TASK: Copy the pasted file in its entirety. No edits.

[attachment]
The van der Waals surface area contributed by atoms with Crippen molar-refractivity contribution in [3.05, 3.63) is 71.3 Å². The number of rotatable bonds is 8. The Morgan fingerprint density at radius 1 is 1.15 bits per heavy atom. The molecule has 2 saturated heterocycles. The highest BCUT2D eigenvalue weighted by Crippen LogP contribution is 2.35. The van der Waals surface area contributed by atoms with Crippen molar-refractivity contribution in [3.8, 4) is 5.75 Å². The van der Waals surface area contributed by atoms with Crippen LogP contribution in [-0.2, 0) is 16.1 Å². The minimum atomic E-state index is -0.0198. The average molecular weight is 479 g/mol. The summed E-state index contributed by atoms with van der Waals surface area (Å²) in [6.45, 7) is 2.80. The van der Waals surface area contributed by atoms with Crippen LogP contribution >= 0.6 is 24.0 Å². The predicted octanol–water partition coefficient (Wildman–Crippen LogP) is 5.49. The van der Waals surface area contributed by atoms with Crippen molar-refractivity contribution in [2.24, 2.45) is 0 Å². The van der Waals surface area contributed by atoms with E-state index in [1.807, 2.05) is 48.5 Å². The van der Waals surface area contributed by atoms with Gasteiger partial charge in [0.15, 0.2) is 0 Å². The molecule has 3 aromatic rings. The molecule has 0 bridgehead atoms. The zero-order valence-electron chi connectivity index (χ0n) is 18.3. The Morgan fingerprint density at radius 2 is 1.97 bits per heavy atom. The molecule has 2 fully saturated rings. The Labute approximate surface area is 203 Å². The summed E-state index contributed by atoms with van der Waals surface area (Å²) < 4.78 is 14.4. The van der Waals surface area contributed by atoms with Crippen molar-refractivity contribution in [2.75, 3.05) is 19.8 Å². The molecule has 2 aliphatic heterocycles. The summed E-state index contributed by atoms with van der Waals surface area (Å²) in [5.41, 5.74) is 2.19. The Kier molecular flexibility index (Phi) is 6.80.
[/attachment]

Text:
The van der Waals surface area contributed by atoms with Crippen molar-refractivity contribution in [3.05, 3.63) is 71.3 Å². The number of rotatable bonds is 8. The Morgan fingerprint density at radius 1 is 1.15 bits per heavy atom. The molecule has 2 saturated heterocycles. The highest BCUT2D eigenvalue weighted by Crippen LogP contribution is 2.35. The van der Waals surface area contributed by atoms with Crippen molar-refractivity contribution in [3.8, 4) is 5.75 Å². The van der Waals surface area contributed by atoms with Crippen LogP contribution in [-0.2, 0) is 16.1 Å². The minimum atomic E-state index is -0.0198. The average molecular weight is 479 g/mol. The summed E-state index contributed by atoms with van der Waals surface area (Å²) in [6.45, 7) is 2.80. The van der Waals surface area contributed by atoms with Crippen LogP contribution >= 0.6 is 24.0 Å². The predicted octanol–water partition coefficient (Wildman–Crippen LogP) is 5.49. The van der Waals surface area contributed by atoms with Crippen molar-refractivity contribution in [2.24, 2.45) is 0 Å². The van der Waals surface area contributed by atoms with E-state index in [1.807, 2.05) is 48.5 Å². The van der Waals surface area contributed by atoms with Gasteiger partial charge in [0.15, 0.2) is 0 Å². The molecule has 3 aromatic rings. The molecule has 0 bridgehead atoms. The zero-order valence-electron chi connectivity index (χ0n) is 18.3. The Morgan fingerprint density at radius 2 is 1.97 bits per heavy atom. The molecule has 2 fully saturated rings. The Labute approximate surface area is 203 Å². The summed E-state index contributed by atoms with van der Waals surface area (Å²) < 4.78 is 14.4. The van der Waals surface area contributed by atoms with Crippen molar-refractivity contribution in [2.75, 3.05) is 19.8 Å². The molecule has 2 aliphatic heterocycles. The summed E-state index contributed by atoms with van der Waals surface area (Å²) in [5.41, 5.74) is 2.19. The Kier molecular flexibility index (Phi) is 6.80.